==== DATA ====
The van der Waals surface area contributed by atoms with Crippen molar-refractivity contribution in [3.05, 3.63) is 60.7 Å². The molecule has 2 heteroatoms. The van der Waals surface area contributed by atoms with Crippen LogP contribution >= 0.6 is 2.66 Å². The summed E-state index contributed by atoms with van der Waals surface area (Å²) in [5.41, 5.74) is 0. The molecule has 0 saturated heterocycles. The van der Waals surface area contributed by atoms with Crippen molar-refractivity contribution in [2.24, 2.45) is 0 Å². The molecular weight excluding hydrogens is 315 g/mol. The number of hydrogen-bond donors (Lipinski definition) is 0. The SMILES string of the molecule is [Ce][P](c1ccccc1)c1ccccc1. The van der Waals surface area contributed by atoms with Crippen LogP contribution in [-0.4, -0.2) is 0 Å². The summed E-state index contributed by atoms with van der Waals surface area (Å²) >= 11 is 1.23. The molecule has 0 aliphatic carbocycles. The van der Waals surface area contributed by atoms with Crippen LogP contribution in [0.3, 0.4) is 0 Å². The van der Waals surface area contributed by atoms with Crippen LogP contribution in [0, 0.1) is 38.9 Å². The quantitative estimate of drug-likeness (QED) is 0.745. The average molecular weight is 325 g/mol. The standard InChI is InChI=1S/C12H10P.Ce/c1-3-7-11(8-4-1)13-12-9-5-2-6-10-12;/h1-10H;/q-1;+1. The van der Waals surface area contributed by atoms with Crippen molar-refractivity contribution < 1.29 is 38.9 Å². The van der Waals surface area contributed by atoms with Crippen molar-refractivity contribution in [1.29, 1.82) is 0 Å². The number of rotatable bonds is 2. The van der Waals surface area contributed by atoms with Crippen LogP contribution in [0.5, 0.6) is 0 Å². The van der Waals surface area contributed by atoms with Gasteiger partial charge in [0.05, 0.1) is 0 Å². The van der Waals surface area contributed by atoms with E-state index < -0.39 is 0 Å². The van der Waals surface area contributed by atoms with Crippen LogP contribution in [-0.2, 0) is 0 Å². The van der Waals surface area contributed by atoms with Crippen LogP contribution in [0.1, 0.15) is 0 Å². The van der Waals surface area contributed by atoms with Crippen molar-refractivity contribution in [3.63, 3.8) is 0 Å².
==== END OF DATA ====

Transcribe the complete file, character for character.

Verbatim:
The van der Waals surface area contributed by atoms with Crippen molar-refractivity contribution in [3.05, 3.63) is 60.7 Å². The molecule has 2 heteroatoms. The van der Waals surface area contributed by atoms with Crippen LogP contribution >= 0.6 is 2.66 Å². The summed E-state index contributed by atoms with van der Waals surface area (Å²) in [5.41, 5.74) is 0. The molecule has 0 saturated heterocycles. The van der Waals surface area contributed by atoms with Crippen molar-refractivity contribution in [2.24, 2.45) is 0 Å². The molecular weight excluding hydrogens is 315 g/mol. The number of hydrogen-bond donors (Lipinski definition) is 0. The SMILES string of the molecule is [Ce][P](c1ccccc1)c1ccccc1. The van der Waals surface area contributed by atoms with Crippen LogP contribution in [-0.4, -0.2) is 0 Å². The summed E-state index contributed by atoms with van der Waals surface area (Å²) >= 11 is 1.23. The molecule has 0 aliphatic carbocycles. The van der Waals surface area contributed by atoms with Crippen LogP contribution in [0.3, 0.4) is 0 Å². The van der Waals surface area contributed by atoms with Crippen LogP contribution in [0, 0.1) is 38.9 Å². The quantitative estimate of drug-likeness (QED) is 0.745. The average molecular weight is 325 g/mol. The standard InChI is InChI=1S/C12H10P.Ce/c1-3-7-11(8-4-1)13-12-9-5-2-6-10-12;/h1-10H;/q-1;+1. The van der Waals surface area contributed by atoms with Crippen molar-refractivity contribution < 1.29 is 38.9 Å². The van der Waals surface area contributed by atoms with Crippen molar-refractivity contribution in [1.29, 1.82) is 0 Å². The number of rotatable bonds is 2. The van der Waals surface area contributed by atoms with Crippen LogP contribution in [0.5, 0.6) is 0 Å². The van der Waals surface area contributed by atoms with Gasteiger partial charge in [0.05, 0.1) is 0 Å². The van der Waals surface area contributed by atoms with E-state index < -0.39 is 0 Å². The van der Waals surface area contributed by atoms with Crippen LogP contribution in [-0.2, 0) is 0 Å². The van der Waals surface area contributed by atoms with Crippen LogP contribution in [0.1, 0.15) is 0 Å². The van der Waals surface area contributed by atoms with Crippen molar-refractivity contribution in [3.63, 3.8) is 0 Å².